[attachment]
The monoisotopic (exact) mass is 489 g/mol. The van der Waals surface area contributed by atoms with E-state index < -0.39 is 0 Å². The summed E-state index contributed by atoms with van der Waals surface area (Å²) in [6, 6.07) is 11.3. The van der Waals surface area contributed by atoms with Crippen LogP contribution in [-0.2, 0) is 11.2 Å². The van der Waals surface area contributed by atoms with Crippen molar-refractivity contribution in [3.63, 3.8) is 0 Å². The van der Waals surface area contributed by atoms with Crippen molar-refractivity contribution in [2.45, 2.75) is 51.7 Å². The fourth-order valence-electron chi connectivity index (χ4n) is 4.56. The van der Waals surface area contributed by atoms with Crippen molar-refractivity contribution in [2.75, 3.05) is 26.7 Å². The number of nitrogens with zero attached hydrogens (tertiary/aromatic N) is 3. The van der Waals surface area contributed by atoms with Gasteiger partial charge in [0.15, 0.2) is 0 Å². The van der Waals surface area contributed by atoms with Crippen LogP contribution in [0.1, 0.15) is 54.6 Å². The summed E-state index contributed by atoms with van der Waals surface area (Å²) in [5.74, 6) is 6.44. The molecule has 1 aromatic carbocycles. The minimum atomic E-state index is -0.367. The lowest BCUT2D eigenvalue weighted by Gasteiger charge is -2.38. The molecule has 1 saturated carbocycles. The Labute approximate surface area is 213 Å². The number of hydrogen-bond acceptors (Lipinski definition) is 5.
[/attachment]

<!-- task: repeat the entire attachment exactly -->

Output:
The monoisotopic (exact) mass is 489 g/mol. The van der Waals surface area contributed by atoms with E-state index < -0.39 is 0 Å². The summed E-state index contributed by atoms with van der Waals surface area (Å²) in [6, 6.07) is 11.3. The van der Waals surface area contributed by atoms with Crippen LogP contribution in [-0.2, 0) is 11.2 Å². The van der Waals surface area contributed by atoms with Crippen molar-refractivity contribution in [3.63, 3.8) is 0 Å². The van der Waals surface area contributed by atoms with Crippen molar-refractivity contribution in [2.45, 2.75) is 51.7 Å². The fourth-order valence-electron chi connectivity index (χ4n) is 4.56. The van der Waals surface area contributed by atoms with Crippen molar-refractivity contribution in [2.75, 3.05) is 26.7 Å². The number of nitrogens with zero attached hydrogens (tertiary/aromatic N) is 3. The van der Waals surface area contributed by atoms with Gasteiger partial charge in [0.15, 0.2) is 0 Å². The van der Waals surface area contributed by atoms with Crippen LogP contribution in [0.1, 0.15) is 54.6 Å². The summed E-state index contributed by atoms with van der Waals surface area (Å²) in [5.74, 6) is 6.44. The molecule has 1 aromatic carbocycles. The minimum atomic E-state index is -0.367. The lowest BCUT2D eigenvalue weighted by Gasteiger charge is -2.38. The molecule has 1 saturated carbocycles. The Labute approximate surface area is 213 Å². The number of hydrogen-bond acceptors (Lipinski definition) is 5.